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NUM-INOUS COMICS PT. 2

This essay is a very belated response to a " part 1 " published in February 2015. The gist of that essay was a response to a corre...

Saturday, July 6, 2013

THE READING RHEUM #2: CREATURES ON THE LOOSE #16-21



I mentioned here that I'd probably never write anything more about Edwin Arnold's book GULLIVER OF MARS, but I do want to write a few words about the "Gullivar of Mars" published by Marvel in the early 1970s, in the issues above specified.

I remember liking this one pretty well at the outset.  Though it's just another riff on Edgar Rice Burroughs' "John Carter" series, it's a minor improvement on Arnold's lackadaisical, pseudo-comic adventure.  In the first few issues, Gil Kane's art is strong, and the script introduces a rather interesting buddy for the colorless main hero: one totally independent of anything in the Arnold book, and one whom I liked a good deal better than Gullivar.  This was "Chak," seen below as he and white-haired Gullivar are about to be devoured by your basic sea-creature.



Though the illustration gives the impression that Chak is a bird-man, the birdlike countenance is really a mask, crafted in imitation of his species' normal physiognomy.  Underneath the bird-mask, Chak looks pretty much like a human being with purple skin.  Chak was a mutant and the only one of his kind, which could have set up the series for some good angst, had it lasted longer.  However, like a lot of Marvel series of the period, it soon fell victim to pinch-hitting, including various contributions by Gerry Conway, George Alec Effinger, Wayne Boring and (most pleasingly) Gray Morrow.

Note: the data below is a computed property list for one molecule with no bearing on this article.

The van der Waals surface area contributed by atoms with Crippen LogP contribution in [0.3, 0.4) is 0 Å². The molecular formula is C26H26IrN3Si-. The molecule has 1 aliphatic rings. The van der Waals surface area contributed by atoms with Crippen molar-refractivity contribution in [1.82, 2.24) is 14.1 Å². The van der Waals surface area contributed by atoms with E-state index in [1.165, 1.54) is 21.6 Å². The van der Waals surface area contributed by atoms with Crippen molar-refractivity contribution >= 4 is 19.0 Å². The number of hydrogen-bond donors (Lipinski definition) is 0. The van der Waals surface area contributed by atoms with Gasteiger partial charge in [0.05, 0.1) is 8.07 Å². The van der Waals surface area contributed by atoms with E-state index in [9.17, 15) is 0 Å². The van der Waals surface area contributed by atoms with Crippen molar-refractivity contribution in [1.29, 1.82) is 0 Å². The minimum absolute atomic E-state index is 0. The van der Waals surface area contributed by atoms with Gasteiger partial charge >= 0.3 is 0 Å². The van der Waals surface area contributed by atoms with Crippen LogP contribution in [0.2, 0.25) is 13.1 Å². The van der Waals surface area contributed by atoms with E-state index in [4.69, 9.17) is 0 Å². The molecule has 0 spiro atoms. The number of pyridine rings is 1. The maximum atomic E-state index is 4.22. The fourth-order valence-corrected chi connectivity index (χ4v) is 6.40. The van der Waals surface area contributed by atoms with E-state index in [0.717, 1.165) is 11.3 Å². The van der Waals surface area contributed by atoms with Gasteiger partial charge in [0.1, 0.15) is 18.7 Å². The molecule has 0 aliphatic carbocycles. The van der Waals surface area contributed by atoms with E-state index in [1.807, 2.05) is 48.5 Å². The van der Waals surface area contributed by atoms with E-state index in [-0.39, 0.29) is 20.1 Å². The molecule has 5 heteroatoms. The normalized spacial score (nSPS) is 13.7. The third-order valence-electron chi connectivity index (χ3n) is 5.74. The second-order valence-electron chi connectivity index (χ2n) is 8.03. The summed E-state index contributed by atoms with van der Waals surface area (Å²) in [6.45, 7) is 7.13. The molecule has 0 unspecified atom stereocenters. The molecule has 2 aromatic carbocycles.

I have to say that though Roy Thomas was doing some of his best CONAN scripts during this period, his scripts for GULLIVAR show an unfortunate tendency for a lot of not-very-witty, super-referential "jokes."  Later, Thomas would only get worse and worse at this, though GULLIVAR has two of his worst ever.  In one, Gullivar, on the back of some alien horse-creature, pursues another rider while he remarks about "doing the Rogers thing-- Roy, not Buck!"  And at one point he calls the completely red aliens of Mars-- one of whom is seen in the cover above-- "rednecks!"

Gullivar was revived for one black-and-white appearance somewhere, but to my knowledge has yet to be revived for an Ultimates version.

2 comments:

Henry R. Kujawa said...

Roy Thomas-- OY. I do enjoy his CONAN work, as well as both his runs on DR. STRANGE, but other than that, there's so much about his writing that I often find intensely annoying... I'm really glad most of his energies for years now have been spent being a comics historian, rather than a comics writer.

Hey-- how come just about EVERY Ross Andru art job I see in whatever book he touches is BETTER than his Spider-Man stuff??? (For example, he was a MUCH-better fit for SUB-MARINER than Colan, Buscems, Buscema, Tuska...)

Also, that Andru-Grainger team looks SHARP!!! (But then, when did Grainger ever not look sharp? He's terribly overlooked, I think.)

Gene Phillips said...

I'm still a big fan of his AVENGERS and SUB-MARINER, but I've come to realize that a lot of his scripts read like Weisinger Superman tales: they're more like summaries of stories than like actual stories.

I'm with you in finding Andru's SPIDER-MAN overrated. I've always felt that he and Esposito were not able to handle the range of soap-opera characterization important to the feature. Their style is perfect for "flatter" characters, though, like WONDER WOMAN. At the moment I can't remember specifics about his SUB-MARINER stuff, tho.

Agree that Grainger is overlooked too.